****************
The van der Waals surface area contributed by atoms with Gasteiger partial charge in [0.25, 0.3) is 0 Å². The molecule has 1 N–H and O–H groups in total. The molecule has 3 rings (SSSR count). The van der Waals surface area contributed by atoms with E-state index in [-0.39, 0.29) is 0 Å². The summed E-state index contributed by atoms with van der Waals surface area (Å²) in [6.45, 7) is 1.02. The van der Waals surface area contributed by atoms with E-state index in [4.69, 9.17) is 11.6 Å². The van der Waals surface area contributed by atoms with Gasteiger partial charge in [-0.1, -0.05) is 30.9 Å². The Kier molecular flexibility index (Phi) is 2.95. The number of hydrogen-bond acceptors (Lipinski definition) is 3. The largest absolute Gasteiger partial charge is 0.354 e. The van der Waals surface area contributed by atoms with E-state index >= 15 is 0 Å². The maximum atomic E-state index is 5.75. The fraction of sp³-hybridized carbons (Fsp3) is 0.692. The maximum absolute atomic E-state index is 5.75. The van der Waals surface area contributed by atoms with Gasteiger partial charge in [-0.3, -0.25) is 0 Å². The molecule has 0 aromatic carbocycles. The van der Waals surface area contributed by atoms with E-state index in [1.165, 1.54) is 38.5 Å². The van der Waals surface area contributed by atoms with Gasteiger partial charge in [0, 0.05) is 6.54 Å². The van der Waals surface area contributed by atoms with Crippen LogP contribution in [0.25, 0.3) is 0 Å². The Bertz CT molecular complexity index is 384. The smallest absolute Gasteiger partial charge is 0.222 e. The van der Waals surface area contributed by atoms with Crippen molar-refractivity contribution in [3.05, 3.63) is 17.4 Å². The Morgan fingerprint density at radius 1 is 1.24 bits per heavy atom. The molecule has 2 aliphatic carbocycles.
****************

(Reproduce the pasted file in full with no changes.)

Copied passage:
The van der Waals surface area contributed by atoms with Gasteiger partial charge in [0.25, 0.3) is 0 Å². The molecule has 1 N–H and O–H groups in total. The molecule has 3 rings (SSSR count). The van der Waals surface area contributed by atoms with E-state index in [-0.39, 0.29) is 0 Å². The summed E-state index contributed by atoms with van der Waals surface area (Å²) in [6.45, 7) is 1.02. The van der Waals surface area contributed by atoms with E-state index in [4.69, 9.17) is 11.6 Å². The van der Waals surface area contributed by atoms with Gasteiger partial charge in [-0.1, -0.05) is 30.9 Å². The Kier molecular flexibility index (Phi) is 2.95. The number of hydrogen-bond acceptors (Lipinski definition) is 3. The largest absolute Gasteiger partial charge is 0.354 e. The van der Waals surface area contributed by atoms with E-state index >= 15 is 0 Å². The maximum atomic E-state index is 5.75. The fraction of sp³-hybridized carbons (Fsp3) is 0.692. The maximum absolute atomic E-state index is 5.75. The van der Waals surface area contributed by atoms with Gasteiger partial charge in [-0.3, -0.25) is 0 Å². The molecule has 0 aromatic carbocycles. The van der Waals surface area contributed by atoms with E-state index in [1.165, 1.54) is 38.5 Å². The van der Waals surface area contributed by atoms with Gasteiger partial charge in [0, 0.05) is 6.54 Å². The van der Waals surface area contributed by atoms with Crippen LogP contribution in [0.25, 0.3) is 0 Å². The Bertz CT molecular complexity index is 384. The smallest absolute Gasteiger partial charge is 0.222 e. The van der Waals surface area contributed by atoms with Crippen molar-refractivity contribution in [3.05, 3.63) is 17.4 Å². The Morgan fingerprint density at radius 1 is 1.24 bits per heavy atom. The molecule has 2 aliphatic carbocycles.